Capital Region’s Game Development Cluster Is Growing
Large studio employment up 5.6%,
Strong demand among independent studios for game development incubator/game space
ALBANY, NEW YORK – Large employers within the Capital Region’s video game development cluster have added 5.6 percent more jobs over the past year, and they are all poised to continue growing, according to a Center for Economic Growth (CEG) survey conducted in February. On top of revealing the growth of the cluster’s large studios (>15 employees), CEG’s follow-up survey to the one it conducted in February 2018 found a significantly larger ecosystem of independent studios.
Twenty-one studios participated in this year’s Capital Regional Game Development Cluster Survey, with five being categorized as large studios and 16 as indie studios. Together they had 418 workers, with large studios employing 340, or about four-fifths of them. Including employees, contractors and volunteers, the indie studios had 78 workers. Last year’s survey included only nine indie studios.
- 21 studios surveyed
- 5 Large studios (>15 employees)
- 16 Independent studios (<15 employees, contractors, volunteers)
- 418 Workers total
- Large studio employment up 5.6% to 339 (Feb. 2018 to Feb. 2019)
- There is a need to develop and grow the cluster to enhance its ability to attract talent and studios.
- 2 large studios citing lack of startup support as an impediment to growth
- 2 large studios citing small employment base as an impediment to growth
- There is a need among large studios for competitive tax structure and incentives for production.
- 2 large studios citing New York’s lack of a video game tax credit as an impediment to growth
- 2 large studios cited New York’s high cost base as an impediment to growth.
- There is a need among indie studios for game design-specific incubator space.
- 11 indie studios expressed interest in locating to a game development incubator.
- There is a need among indie studios for improved access to funding, especially for hiring employees.
- 6 indie studios cited a need for improved access to funding.
“The Capital Region’s game development cluster continues to gain momentum. To sustain and accelerate that momentum, it is crucial for us to create a critical mass of sizeable studios that can help talent ride out the ups and downs inherent to the game development industry. To get there – and we are not far from it – we need to nurture our startups and attract more studios to the region. CEG is working with our partners on both fronts,” said CEG President and CEO Andrew Kennedy.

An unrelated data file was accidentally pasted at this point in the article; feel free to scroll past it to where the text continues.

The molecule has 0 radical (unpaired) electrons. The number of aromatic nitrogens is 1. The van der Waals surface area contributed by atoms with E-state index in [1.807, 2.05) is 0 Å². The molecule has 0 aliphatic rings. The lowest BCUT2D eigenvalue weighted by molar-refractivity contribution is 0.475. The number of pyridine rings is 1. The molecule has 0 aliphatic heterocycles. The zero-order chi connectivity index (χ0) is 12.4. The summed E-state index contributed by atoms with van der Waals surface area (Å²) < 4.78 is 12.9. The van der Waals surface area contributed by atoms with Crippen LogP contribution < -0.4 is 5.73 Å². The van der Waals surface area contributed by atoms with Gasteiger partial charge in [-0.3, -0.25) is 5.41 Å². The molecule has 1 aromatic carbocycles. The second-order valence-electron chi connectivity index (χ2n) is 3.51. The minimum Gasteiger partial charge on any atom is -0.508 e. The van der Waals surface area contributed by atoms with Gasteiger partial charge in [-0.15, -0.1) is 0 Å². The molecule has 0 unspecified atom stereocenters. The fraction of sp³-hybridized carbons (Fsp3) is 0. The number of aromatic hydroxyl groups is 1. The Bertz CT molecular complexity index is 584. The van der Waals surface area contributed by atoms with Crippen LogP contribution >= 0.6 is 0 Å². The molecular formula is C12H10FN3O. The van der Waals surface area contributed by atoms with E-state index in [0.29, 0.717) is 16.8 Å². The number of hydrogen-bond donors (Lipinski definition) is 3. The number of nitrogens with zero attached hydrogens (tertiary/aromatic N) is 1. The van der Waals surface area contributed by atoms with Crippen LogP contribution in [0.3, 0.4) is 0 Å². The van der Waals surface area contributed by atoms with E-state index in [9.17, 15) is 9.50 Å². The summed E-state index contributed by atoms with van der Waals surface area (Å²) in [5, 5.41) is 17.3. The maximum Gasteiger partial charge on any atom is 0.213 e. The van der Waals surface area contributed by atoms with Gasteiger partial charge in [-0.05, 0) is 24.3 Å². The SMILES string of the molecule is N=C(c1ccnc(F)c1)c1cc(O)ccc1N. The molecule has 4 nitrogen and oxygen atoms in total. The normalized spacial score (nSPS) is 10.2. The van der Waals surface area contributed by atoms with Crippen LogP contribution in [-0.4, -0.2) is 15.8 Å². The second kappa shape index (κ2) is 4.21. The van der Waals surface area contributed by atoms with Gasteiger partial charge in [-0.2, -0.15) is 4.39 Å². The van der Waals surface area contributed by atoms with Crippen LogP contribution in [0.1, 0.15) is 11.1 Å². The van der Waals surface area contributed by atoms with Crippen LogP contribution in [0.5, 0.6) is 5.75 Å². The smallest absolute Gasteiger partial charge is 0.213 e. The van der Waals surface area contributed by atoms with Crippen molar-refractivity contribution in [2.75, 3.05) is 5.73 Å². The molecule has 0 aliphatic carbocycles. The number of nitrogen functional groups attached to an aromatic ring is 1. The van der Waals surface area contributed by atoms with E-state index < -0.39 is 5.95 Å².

CEG will be promoting the findings of its 2019 Capital Region Game Development Cluster Survey later this month at the Game Developers Conference in San Francisco and PAX East in Boston as well as in November at the Montreal International Gaming Summit. Several of the region’s studios will also be showcasing their games at HV Gamer Con Expo, which coincides with the Northeast’s largest collegiate esports event, at the Albany Capital Center on March 30 and 31.
Expansion of the cluster is a major concern for the region’s large studios, with four out of five of them identifying its small employment base and/or lack of game design-specific incubator space as impediments to growth. That made the cluster’s size an issue as pressing, if not moreso, than New York’s lack of a defined game development incentive package and high cost base, relative to competitor states or provinces (e.g., Texas, Florida, and Montreal).
Despite these challenges, all of the region’s large studios reported hiring plans over the next 12 months. Experienced engineers and artists/animators remained in high demand. Large studios’ most-cited method for finding workers to fill these positions was college-based recruiting, especially at Rensselaer Polytechnic Institute (RPI), Rochester Institute (RIT) of Technology and Champlain College. The next most popular talent attraction methods equally cited by large studios included online job platforms, recruiters, employee referrals and industry events.
Several of the region’s indie studios will launch their first games in 2019. Examples include “Doggo Unleashed” by Bork Bork Studios in Troy and “Ding Dong Ditch” by Spoony Bird, also in Troy. Half of the 16 indie studios reported plans to hire more employees or contractors over the next 12 months, though just as many identified improved access to funding, especially for employees, as the most needed regional investment for the cluster.
The studios face an overwhelming need to increase their visibility, with 11 citing digital marketing (e.g., social media, search engine optimization) as their most pressing marketing need. Their most pressing talent need was for artists or animators (8), followed by developers (6). Several indie studios, such as Dang!, Tunacat Studio, and Trojan Duck Games, have roots at Rensselaer Polytechnic Institute, whose Games and Simulation Arts and Sciences program ranked as the ninth best game design school in the country.
Half (8) of the indie studios surveyed are home operations, with the others being based in dedicated offices (5) or co-working spaces (3). Affordable working space is second to funding access as the most needed regional investment for the cluster identified by indie studios. Although RPI is home to one of New York’s three Digital Gaming Hubs, and the Tech Valley Center of Gravity serves as a popular meeting space for game developers, the Capital Region lacks an incubator dedicated to the game development cluster. Eleven indie studios expressed an interest in locating their operations to either an incubator dedicated to game development or a game space where game developers or artists could live with and work beside their professional peers.
For additional information or to talk to CEG President and CEO Andrew Kennedy, please contact CEG Director of Research and Communications James Schlett at 518-465-8975 X221 or email@example.com.